“*Article 1321

1. Back letters shall only take effect as between the contracting parties; they shall not be relied upon as regards third parties.

2. Where a third party has an interest in declaring null a contract affected by a back letter, he may apply to the Court to set aside the ostensible transaction.

3. Back letters purporting to show that the real consideration for the sale or exchange of immovable property or commercial property or office is greater than the consideration set down in the deed of sale or exchange, or that a gift inter vivos of immovable property, commercial property or office is in reality a sale, exchange, mortgage, transfer or charge, shall be deemed to be fraudulent and shall in law be of no force or avail whatsoever.

4. Any back letter or other deed, other than a back letter or deed as aforesaid, which purports to vary, amend or rescind any registered deed of or agreement for sale, transfer, exchange, mortgage, lease or charge or to show that any registered deed of or agreement for, or any part of any registered deed of or agreement for, sale, transfer, mortgage, lease or charge of or on any immovable property is simulated, shall in law be of no force or avail whatsoever unless it shall have been registered within six months from the date of the making of the deed or of agreement for sale, transfer, exchange, mortgage, lease or charge of or on the immovable property to which it refers.”(our emphasis)

Unusually for a provision in the Civil Code, article 1321 also has a footnote:

* See section 82(6) of the Mortgage and Registration Act (Cap 134) in respect of Articles 1321 to 1324 and 1326 to 1327.”

[11]. The provisions referred to in the footnote are the following:

82.(1) Any counter letter (contrelettre) or other deed sous seing privé which purports to show that the real consideration for the sale or exchange of an immovable property, fonds de commerce, or ministerial office is greater than the consideration set down in the deed of sale or exchange, or that a donation inter vivos of an immovable property, fonds de commerce or ministerial office is in reality a sale, exchange, mortgage, transfer, or charge, shall be deemed to be fraudulent and shall in law be of no force or avail whatsoever.

(2)(a) Any counter letter or other deed other than a counter letter or deed as aforesaid which purports to vary, amend, or rescind any registered deed of or agreement (promesse) for sale, transfer, exchange, mortgage, lease or charge or to show that any registered deed of or agreement for, or any part of any registered deed of or agreement for, sale, transfer, mortgage, lease, or charge on any immovable property is simulated (simulé) shall in law be of no force or avail whatsoever unless it shall have been registered within six months from the date of the making of the deed or of agreement for sale, transfer, exchange, mortgage, lease, or charge of or on the immovable property to which it refers.

(b) Any such counter letter or other deed which shall have been made prior to the twenty seventh day of April, 1948, hereinafter called the appointed day, and which shall not have been registered within the time prescribed in paragraph (a) of this subsection shall not be deemed to be invalid by reason alone of the same not having been registered, provided that it is registered not more than three months after the appointed day.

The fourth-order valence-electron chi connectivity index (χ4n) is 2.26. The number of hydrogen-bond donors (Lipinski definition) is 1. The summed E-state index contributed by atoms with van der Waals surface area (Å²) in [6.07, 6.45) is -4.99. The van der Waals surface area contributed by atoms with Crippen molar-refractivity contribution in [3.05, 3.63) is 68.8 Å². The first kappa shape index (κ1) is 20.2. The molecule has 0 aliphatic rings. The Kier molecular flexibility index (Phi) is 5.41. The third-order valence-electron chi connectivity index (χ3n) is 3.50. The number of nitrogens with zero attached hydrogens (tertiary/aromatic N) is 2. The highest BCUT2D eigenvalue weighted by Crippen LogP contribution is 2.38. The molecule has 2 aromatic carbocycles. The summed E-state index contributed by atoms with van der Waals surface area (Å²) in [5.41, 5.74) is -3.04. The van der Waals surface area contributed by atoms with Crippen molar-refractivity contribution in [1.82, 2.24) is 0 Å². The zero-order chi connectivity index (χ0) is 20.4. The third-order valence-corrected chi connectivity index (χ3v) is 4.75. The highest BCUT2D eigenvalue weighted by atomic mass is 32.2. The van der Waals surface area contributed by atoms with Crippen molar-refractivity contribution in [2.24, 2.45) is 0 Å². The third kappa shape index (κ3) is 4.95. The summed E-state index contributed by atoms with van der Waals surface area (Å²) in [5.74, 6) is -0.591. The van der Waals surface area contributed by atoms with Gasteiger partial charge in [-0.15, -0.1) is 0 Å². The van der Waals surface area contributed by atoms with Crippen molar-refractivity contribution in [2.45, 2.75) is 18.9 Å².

(3) Any counter letter or deed as described in subsection (2) drawn up prior to the appointed day, the sole copy of which is in possession of the holder of such counter letter or deed who shall be absent or away from Seychelles at the appointed day, may be registered within three months after the return of the said holder to Seychelles on application to the Supreme Court in the manner provided in subsection (5).

(4) The Supreme Court may, on the grounds of ignorance of the law due to illiteracy, fraud of any party not being the holder, incapacity of the holder due to unsoundness of mind, or imprisonment of the holder at the appointed day, extend the maximum period within which a counter letter or other deed must be registered under this section for a further period not exceeding three months in the case of fraud, incapacity, unsoundness of mind or imprisonment at aforesaid, from the time of the discovery of the fraud or the termination of the incapacity or imprisonment and, in the case of ignorance of the law through illiteracy for such further period as the court may think reasonable under the circumstances.

(5) Application for registration under subsections (3) and (4) shall be by petition supported by affidavit and such other evidence as the court may require. Copies of the petition shall be served on the Attorney General, the Registrar of Deeds, and the party bound by the counter letter or other deed; a copy shall be posted in a conspicuous place in the premises of the Supreme Court, and notice of the petition shall be published in the Gazette not less than fifteen days before the hearing thereof. The costs shall in all cases be borne by the petitioner.

(6)Articles 1321, 1322, 1323, 1324, 1326 and 1327 of the Civil Code of Seychelles in so far as they relate to the transactions mentioned in subsections (2), (3) and (4) of this shall be read subject to this section.(our emphasis).

[12]. We cannot underscore enough the repercussions of these draconian measures especially as they supplant or at the least qualify other provisions of the Civil Code in relation to evidence and the validity of contracts in general. The Court in Ruddenklau, Hoareau and Adonis was very much aware of this, Ayoola, JA stating: